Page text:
Tuesday, April 10, 2012
ASEAN Summit - A Dramatic Event
When the 20th Summit of the Association of Southeast Asian Nations concluded in Phnom Penh last week, Cambodian Prime Minister Hun Sen gave a news conference that many described as, to put it mildly, a spectacle. He talked about the summit, but he also spent time defending himself against accusations that he has been, also to put it mildly, under too much Chinese influence.
He waxed wrathful against critics, including local political rivals, whom he denounced as, again to put it mildly, “stupid” and “crazy.” He also made sure the press knew one of his opponents was afflicted with alopecia.
Diplomats who did not know Hun Sen well and reporters covering Cambodia for the first time were primly scandalized. “But for Hun Sen, that’s par for the course,” says Ngurah Swajaya, Indonesia’s ambassador to Asean and the former ambassador to Cambodia. “That’s his normal style.”
It is also the normal public speaking style of many politicians I know. You just don’t usually catch them chairing Asean summits.
If the 20th Asean Summit ended in an unexpected manner, its substantive results were also unexpected, or rather, better than expected. The Phnom Penh Agenda for Asean Community Building, which emphasizes efforts to create an economic community by 2015, was crafted to make progress on the Master Plan on Asean Connectivity, close development gaps between countries in the region, improve the plight of migrant workers and strengthen disaster management. Also adopted were the Declaration for a Drug-Free Asean and the Concept Paper on Global Movement of Moderates, a pet project of Malaysia’s prime minister to curb extremism.
In the politico-security field, the Phnom Penh Agenda aims to build on the achievements of the Indonesian chairmanship, particularly the advancement of the Southeast Asia Nuclear Weapon-Free Zone and the pursuit of Bali Concord III, which enhances Aseans’s role in solving global challenges.
So far, by the book. Nobody expected Cambodia to produce an intellectual tour de force a la Indonesia.
It was on the question of the South China Sea that the summit began to get bouncy. Do forgive the mass media if their reporting gave the impression that the summit only served to open a fissure among members on that question. And credit the Philippines for much of the excitement, as it tabled two controversial proposals.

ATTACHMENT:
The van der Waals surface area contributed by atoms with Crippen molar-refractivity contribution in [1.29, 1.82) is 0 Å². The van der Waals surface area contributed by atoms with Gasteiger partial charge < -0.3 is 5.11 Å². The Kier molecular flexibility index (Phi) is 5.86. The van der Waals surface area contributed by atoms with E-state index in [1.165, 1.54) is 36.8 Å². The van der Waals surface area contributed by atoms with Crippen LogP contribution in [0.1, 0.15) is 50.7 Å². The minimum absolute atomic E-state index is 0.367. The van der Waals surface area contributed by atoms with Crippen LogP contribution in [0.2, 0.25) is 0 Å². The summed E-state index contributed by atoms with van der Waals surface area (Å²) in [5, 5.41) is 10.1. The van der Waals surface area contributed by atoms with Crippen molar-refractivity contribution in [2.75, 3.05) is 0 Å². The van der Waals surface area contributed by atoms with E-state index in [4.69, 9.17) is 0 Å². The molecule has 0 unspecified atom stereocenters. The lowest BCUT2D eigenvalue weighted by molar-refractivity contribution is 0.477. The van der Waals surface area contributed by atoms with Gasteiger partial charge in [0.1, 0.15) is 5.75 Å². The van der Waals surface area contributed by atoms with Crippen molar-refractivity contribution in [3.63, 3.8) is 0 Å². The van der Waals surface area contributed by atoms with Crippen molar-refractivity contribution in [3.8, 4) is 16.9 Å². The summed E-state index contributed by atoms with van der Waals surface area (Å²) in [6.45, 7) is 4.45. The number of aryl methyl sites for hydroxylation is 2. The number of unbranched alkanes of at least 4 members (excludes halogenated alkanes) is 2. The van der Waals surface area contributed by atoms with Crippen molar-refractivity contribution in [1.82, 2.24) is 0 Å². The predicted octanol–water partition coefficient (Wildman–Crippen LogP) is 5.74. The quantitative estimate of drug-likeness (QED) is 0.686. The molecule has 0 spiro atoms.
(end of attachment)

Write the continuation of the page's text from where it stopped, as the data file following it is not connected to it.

First, the Philippines proposed segregating the disputed parts of the South China Sea from the undisputed parts to pursue cooperation in the undisputed waters. To some Asean members, this idea was mind-blowing: How can there be any undisputed parts of the South China Sea when China claims all of it? What the Philippines probably meant was this: Where there are no Asean claimants, the area may be considered undisputed.
How might China respond? It could assert its claims by force, in which case it will have miscalculated. It could go to the International Court of Justice, in which case it will lose. Or it could negotiate, which is OK.
The idea was predictably shot down before it could fly. “It’s a non-starter,” the Malaysian foreign minister said bluntly. That’s because it was premised on robust Asean unanimity, a rare commodity at any time.
The Philippines also proposed creating an Asean agreement on a legally binding code of conduct for parties in the South China Sea issue before members move to negotiate with China. On this, Asean was evenly divided. Some members wanted to talk immediately with China while China was still in the mood to talk. Others feared China might pick off Asean members one by one if they began negotiations without a common position.
Indonesian Foreign Minister Marty Natalegawa, ever creative in solving dilemmas, proposed that while members cobble together a common position, there should be constant communication to the Asean-China framework. Thus Asean would build a united front before talking to China, and China could be assured Asean would spring no surprises.
In the end, the summit merely resolved to “move for the final realization of the code of conduct.” Read: Asean senior officials will be scrambling in the months ahead to reach common ground on the code, while Cambodia as the Asean chair consults with China on the side.
But apart from that, the summit on the whole did not lack for results. Nor was it short of drama.
By Jamil Maidan Flores poet, fiction writer, playwright and essayist who has worked as a speechwriter for the Ministry of Foreign Affairs since 1992.